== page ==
Completing a VET course has the potential to change lives: 2023 report findings
Australia’s vocational education and training (VET) system is contributing to the economic, employment and social outcomes in Australia, a new report has found, tracking the outcomes of students from the top 100 courses completed in the 2018-19 academic year.
“VET Student Outcomes 2018-19 – Top 100 Courses” was released on 16 November 2023, and tracks VET student outcomes for the top 100 courses (by completion). This innovative approach to uncovering this data is the result of a collaborative project between Jobs and Skills Australia, the Australian Bureau of Statistics (ABS) and the National Centre for Vocational Education Research (NCVER).
This new data set (known as the VET National Data Asset or VNDA) will assist Jobs and Skills Australia to provide advice on the adequacy of the Australian VET system, unlocking new insights and analysis possibilities.
Excitingly, VNDA will provide a consistent evidence base to measure sector outcomes, now and into the future. It draws from a detailed analysis of the employment, economic, social, and further study outcomes for VET students’ who completed a qualification in the 2018-19 financial year.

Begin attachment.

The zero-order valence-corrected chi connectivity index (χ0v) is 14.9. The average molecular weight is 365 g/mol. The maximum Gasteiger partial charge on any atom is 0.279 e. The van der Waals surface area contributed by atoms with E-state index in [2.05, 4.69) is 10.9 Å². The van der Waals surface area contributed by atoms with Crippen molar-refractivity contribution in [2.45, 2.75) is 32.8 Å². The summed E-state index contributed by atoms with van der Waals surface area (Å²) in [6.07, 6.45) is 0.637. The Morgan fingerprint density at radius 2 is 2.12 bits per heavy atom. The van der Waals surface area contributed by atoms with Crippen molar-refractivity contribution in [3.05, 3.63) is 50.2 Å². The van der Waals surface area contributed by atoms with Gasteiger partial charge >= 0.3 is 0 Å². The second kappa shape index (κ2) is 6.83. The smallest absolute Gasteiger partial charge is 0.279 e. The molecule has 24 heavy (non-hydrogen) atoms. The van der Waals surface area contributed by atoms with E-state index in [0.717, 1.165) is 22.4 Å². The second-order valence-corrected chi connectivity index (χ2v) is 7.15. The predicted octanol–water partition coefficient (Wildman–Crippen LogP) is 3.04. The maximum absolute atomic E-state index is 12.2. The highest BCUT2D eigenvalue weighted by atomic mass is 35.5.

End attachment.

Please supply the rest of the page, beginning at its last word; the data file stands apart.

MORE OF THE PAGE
The report demonstrates that completing a VET course has the potential to change lives for the better; increasing employment opportunities, preparing students for the workforce of the future, and paving the way for ongoing learning.
Particularly, for those who have previously faced barriers to entering the workforce, such as women, First Nations People and those with a disability, this report shows that a VET qualification can make a significant difference to key measures such as employment, income, and future learning.
At the national level 82 per cent of students were employed after VET training in the 2018-19 financial year. For the women included in the study, there was a significant change in employment rate of 15.2 percentage points, which was higher than the national average of 12.4 percentage points.
For many students, the completion of a VET qualification has the transformative financial impact, with a median employee income uplift of more than $10,000 for graduates (with an even larger uplift for the First Nations cohort), representing a step towards financial security.
61 per cent of students undertaking foundation skills, like Certificate I and II in Spoken and Written English, progress to further VET study, and many other students use the completion of one VET course as the springboard for another.
The key findings, full report and associated data set can be found here. Image sourced from TAFE NSW.
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